Staley Continues To Astound Us Even Now

You've seen the "Can't Bust 'Em," commercials, the battle cry for the indestructible character "Buddy Lee," that Lee Dungarees uses to define its denim jeans. That motto also epitomizes Duce Staley. Buddy Lee is the little doll that is blown apart, scorched and torn to pieces, but he continues to keep coming. That's former running back Duce Staley in a nutshell. Still wearing the number of other Gamecock legends, 22, during his pro career Staley has endured the pain on gamedays ...

No Gamecock fan will ever be able to forget his on field charisma. The way he ran bow-legged and brutally hard. Running the football or catching the seed out of the backfield ... Staley excited us every time he touched the ball. He was fun to watch. He still is.

His game saving run against Kentucky in 1996 is the thing that legends are made of. Seemingly swarmed under, to the point of being unseeable, he burst from a pile of Wild Cat tacklers and raced in for the game winning score from 64 yards out in Lexington. It was a thing of beauty.

So it comes as no surprise to Gamecock fans that Duce Staley has been named the 2002 Offensive MVP by his teammates with the Philadelphia Eagles organization.

But the big prize still awaits Staley as his Eagles are currently in the playoffs!

Personal Bio


Prior to the 2001 season, Staley underwent a grueling yet innovative rehabilitation period under the watchful care of Eagles head athletic trainer Rick Burkholder, to become the first successful return from a LisFranc injury.

Duce lists the late Walter Payton as his boyhood hero. Said Duce, "I liked his toughness - both mental and physical. He approached the game very seriously and was determined to be great."

Duce has a tattoo on his right forearm with chinese lettering, when translated it means "never satisfied."

It may have been tough for Staley to spell "chrysanthemum" on his heralded United Way commercial, but it wasn't difficult for the selection panel of the American Advertising Federation to choose that NFL/United Way spot as a winner of a 2001 ADDY Award for creative advertising.

The former Gamecock star was voted by his teammates as the Eagles Ed Block Courage Award recipient in 2001. Each year, the Ed Block Courage Award honors those NFL players who exemplify commitment to the principles of sportsmanship and courage.

Duce formed the Duce Staley Foundation in 1999 to benefit disadvantaged children through athletics, education and healthcare. He has raised money for the foundation through annual celebrity fashion shows, bowling tournaments, and a football camp. He recently presented local charities in his native Columbia, SC with a large check at an event held in the Adams Mark Hotel.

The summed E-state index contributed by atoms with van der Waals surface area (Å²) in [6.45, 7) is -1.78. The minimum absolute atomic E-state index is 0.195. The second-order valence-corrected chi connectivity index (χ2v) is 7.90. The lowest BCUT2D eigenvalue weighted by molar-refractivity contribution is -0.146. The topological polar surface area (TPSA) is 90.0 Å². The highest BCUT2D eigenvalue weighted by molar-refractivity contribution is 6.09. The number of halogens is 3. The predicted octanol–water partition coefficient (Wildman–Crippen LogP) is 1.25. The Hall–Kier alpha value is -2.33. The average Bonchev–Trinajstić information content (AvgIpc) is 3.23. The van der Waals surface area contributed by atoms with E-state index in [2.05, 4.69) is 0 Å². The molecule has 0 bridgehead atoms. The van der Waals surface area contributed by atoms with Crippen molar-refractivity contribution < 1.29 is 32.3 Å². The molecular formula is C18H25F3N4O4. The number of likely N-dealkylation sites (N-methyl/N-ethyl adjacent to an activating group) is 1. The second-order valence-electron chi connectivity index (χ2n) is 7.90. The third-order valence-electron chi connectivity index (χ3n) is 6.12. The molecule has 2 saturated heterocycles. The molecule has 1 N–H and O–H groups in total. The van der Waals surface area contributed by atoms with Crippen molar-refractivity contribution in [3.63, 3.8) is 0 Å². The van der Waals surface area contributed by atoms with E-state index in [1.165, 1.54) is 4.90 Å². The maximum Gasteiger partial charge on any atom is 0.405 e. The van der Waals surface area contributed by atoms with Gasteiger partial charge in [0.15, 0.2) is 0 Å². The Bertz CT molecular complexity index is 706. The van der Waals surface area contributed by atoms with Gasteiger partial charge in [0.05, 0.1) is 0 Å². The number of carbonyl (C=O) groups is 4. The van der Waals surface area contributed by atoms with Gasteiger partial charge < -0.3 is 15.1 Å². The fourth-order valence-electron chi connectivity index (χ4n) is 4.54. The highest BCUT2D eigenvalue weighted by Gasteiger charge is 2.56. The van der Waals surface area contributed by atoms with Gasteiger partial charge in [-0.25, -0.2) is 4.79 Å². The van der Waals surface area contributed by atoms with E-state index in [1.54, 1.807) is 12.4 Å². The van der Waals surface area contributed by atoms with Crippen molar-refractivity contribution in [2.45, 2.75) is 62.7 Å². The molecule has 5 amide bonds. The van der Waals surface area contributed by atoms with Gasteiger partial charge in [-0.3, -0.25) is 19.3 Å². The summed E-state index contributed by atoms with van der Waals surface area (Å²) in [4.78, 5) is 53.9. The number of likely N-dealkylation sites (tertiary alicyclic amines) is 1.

Duce is a single Dad. He has a daughter, Shakia (8), and a son, Damani Zihir (5). He currently resides in Columbia, SC in the offseason. He was an all-state selection at Airport HS in Columbia.

Among other things, he has hosted a pizza party for 100 foster children from the Camden (NJ) Division of Youth and Family Services and their foster families at the Camden Children's Garden in 2001. The Duce Staley Football Camp is held annually at West Chester (PA) University. Current benefactors of the foundation include: Special Olympics in Philadelphia and Columbia, SC, Eagles Youth Partnership in Philadelphia, First Steps Program in SC, the Variety Club, and Direct Care for Kids Attended the 2001 Hometown Huddle with the United Way at the NovaCare Complex. 100 children from Children's Services, Inc. spent the day participating in conflict resolution games and sharing positive messages The Duce Staley Foundation combined with the Brian Mitchell Foundation for a food drive over the 2001 holidays at Armadillo's Restaurant in New Jersey.

In 1999, Duce was named chairman for the Philadelphia Special Olympics annual sponsor-an-athlete annual campaign. The program supports over 4,000 children and adults training and competing in over 20 Olympic-style sports Donated $25,000 to South Carolina Governor Jim Hodges' First Steps early childhood education program on 12/23/99. His contribution is a means to help improve education in the state.

His achievements on and off the field earned him a special award at Philadelphia's 3rd annual Black History Month Celebration in 2000 List of favorites: Richard Pryor (actor), Foxy Brown (actress), Prior Convictions (book), Martin (TV show), Fruity Pebbles (cereal), and Devil in a Blue Dress (movie) Originally wore #41 in training camp as a rookie but changed to #22 (double deuces and his college number at South Carolina) after veteran DB James Fuller was released prior to opening day.

Majored in sociology. Full name: Duce Staley. When asked about the origin of his first name, Staley said jokingly, "I was the second born. I guess my mom ran out of names."

Portions of this article were contributed to with the blessings of the NFL and the Philadelphia Eagles, as well as the Duce Staley Foundation.

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